The article, "Correcting history: Telling 'our' story" is by Paula Peters, who is Mashpee Wampanoag. For those of you interested in a Native perspective on Philbrick's book, take a look. It was posted November 3rd, 2006 in the Front Page section on the on line paper.
Also in Indian Country Today is an article about a forum, "Forum examines colonization mythology" that took place at U of Massachusetts, Boston, on October 10th. Philbrick was one of the participants. The moderator, Joan Lester, posed these questions:
"Are historians obliged to represent all participants? Lester asked. Where does an author go when there are no written sources? Does the reader have a responsibility to develop the critical thinking skills needed to recognize bias? And how do authors and readers move beyond longstanding stereotypes and misconceptions to a fuller, more accurate and respectful telling of the American story?"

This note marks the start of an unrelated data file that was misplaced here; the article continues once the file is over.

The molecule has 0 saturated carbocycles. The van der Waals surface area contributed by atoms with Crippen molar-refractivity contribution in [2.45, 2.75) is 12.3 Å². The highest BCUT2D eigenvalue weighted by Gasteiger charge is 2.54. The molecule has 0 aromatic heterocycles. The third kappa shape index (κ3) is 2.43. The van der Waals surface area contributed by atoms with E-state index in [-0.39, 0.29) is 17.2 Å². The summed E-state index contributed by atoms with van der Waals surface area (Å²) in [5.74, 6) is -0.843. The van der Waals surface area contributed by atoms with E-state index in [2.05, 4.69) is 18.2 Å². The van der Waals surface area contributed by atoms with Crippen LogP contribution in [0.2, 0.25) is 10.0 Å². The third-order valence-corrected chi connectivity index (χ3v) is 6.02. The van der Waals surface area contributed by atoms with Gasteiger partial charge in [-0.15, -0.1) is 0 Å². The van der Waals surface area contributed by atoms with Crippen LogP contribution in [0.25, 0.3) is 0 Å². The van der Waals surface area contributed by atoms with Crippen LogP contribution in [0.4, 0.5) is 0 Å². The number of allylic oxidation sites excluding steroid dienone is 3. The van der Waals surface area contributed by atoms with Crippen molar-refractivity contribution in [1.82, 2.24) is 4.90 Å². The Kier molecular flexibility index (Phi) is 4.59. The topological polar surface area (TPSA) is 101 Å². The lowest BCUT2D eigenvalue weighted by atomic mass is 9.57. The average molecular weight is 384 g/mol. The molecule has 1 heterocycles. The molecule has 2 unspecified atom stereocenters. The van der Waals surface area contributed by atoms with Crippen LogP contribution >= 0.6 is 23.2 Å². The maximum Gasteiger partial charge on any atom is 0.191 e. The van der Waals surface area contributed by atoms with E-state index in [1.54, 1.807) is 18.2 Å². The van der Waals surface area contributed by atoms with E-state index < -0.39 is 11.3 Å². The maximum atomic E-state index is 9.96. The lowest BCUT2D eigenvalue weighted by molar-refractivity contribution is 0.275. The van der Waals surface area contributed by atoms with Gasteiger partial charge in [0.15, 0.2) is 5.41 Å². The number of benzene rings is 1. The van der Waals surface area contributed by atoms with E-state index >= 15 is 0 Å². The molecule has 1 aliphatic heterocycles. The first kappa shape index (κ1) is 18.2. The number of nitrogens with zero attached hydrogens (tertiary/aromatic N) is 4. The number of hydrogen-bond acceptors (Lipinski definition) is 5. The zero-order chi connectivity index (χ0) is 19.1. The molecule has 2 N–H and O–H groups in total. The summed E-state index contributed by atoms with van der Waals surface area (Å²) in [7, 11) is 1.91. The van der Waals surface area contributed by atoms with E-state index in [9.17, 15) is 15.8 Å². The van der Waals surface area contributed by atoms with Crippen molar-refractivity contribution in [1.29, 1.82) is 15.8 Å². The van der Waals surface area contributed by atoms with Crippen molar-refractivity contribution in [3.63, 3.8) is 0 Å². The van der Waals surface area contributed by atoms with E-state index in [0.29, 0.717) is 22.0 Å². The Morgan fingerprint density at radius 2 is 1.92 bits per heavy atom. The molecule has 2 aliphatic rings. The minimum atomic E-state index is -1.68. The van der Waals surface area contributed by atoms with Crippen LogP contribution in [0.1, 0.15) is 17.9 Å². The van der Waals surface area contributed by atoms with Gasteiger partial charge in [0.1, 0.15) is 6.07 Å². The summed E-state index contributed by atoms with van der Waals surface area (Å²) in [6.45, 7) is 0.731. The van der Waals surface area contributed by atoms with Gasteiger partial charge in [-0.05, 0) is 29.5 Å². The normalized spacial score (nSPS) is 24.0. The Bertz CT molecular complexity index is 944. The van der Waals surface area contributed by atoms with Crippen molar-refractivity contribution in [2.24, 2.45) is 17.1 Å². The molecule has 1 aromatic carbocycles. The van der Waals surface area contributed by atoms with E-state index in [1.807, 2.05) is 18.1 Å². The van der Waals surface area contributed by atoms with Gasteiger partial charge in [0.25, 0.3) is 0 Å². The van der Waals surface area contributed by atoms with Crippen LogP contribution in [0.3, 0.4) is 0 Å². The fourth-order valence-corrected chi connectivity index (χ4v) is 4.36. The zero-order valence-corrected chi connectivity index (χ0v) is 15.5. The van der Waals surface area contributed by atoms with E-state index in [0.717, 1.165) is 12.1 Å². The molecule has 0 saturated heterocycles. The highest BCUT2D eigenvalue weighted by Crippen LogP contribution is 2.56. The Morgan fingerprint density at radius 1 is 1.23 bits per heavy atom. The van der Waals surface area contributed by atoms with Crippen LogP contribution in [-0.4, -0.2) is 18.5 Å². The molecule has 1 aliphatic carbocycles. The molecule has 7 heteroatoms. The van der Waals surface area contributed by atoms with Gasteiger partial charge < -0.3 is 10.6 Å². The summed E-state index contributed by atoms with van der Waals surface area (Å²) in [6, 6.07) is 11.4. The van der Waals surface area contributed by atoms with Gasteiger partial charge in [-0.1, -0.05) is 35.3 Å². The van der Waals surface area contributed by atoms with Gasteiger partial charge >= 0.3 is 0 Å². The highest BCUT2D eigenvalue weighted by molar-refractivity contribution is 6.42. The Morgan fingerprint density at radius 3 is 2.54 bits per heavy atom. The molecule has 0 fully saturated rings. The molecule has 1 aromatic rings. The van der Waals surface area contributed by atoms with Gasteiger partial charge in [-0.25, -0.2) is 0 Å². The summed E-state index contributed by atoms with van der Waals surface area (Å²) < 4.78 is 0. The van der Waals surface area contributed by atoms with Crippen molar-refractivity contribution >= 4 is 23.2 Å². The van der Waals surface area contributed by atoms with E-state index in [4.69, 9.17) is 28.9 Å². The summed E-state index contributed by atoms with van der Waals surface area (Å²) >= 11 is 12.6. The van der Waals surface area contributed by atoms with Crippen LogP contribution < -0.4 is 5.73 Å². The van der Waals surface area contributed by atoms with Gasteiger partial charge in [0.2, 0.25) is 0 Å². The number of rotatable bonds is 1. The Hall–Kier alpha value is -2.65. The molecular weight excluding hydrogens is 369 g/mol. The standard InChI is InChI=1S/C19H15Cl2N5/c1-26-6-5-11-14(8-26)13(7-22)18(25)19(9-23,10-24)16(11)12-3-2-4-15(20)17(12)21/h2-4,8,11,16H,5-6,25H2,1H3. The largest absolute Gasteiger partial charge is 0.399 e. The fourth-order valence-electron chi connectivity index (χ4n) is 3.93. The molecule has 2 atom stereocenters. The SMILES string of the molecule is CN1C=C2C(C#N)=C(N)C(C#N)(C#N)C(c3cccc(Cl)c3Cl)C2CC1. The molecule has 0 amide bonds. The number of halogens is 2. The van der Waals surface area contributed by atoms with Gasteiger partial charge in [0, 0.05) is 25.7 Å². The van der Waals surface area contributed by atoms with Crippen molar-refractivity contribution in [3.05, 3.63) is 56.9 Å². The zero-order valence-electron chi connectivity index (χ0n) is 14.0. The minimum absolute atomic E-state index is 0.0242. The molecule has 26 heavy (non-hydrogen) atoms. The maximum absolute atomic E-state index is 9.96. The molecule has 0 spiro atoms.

Both articles are helpful as we think about the ways children are taught about Thanksgiving, and the ways that story is told in children's books.
Sunday, November 05, 2006
I'm getting a few private replies to my post asking teachers to think critically about using traditional American Indian stories as a model for a writing activity. One person said that while she has learned a lot from what I've been sharing on the blog, she is getting a little tired of my critiques. It seems that I can find something wrong with every lesson or activity on American Indians teachers do, or every children's book they use. One person, in a comment, said I am losing credibility with readers of the blog.
I can see why someone would feel that way. October and November are months when Native American content is very visible in schools across America. I've discussed problems in dressing up as an Indian at Halloween and problems in depictions of characters dressing up as Indians in favorite children's books. And, I've been critical about the ways that Native peoples are, and are not, presented in lessons about Christopher Columbus and Thanksgiving.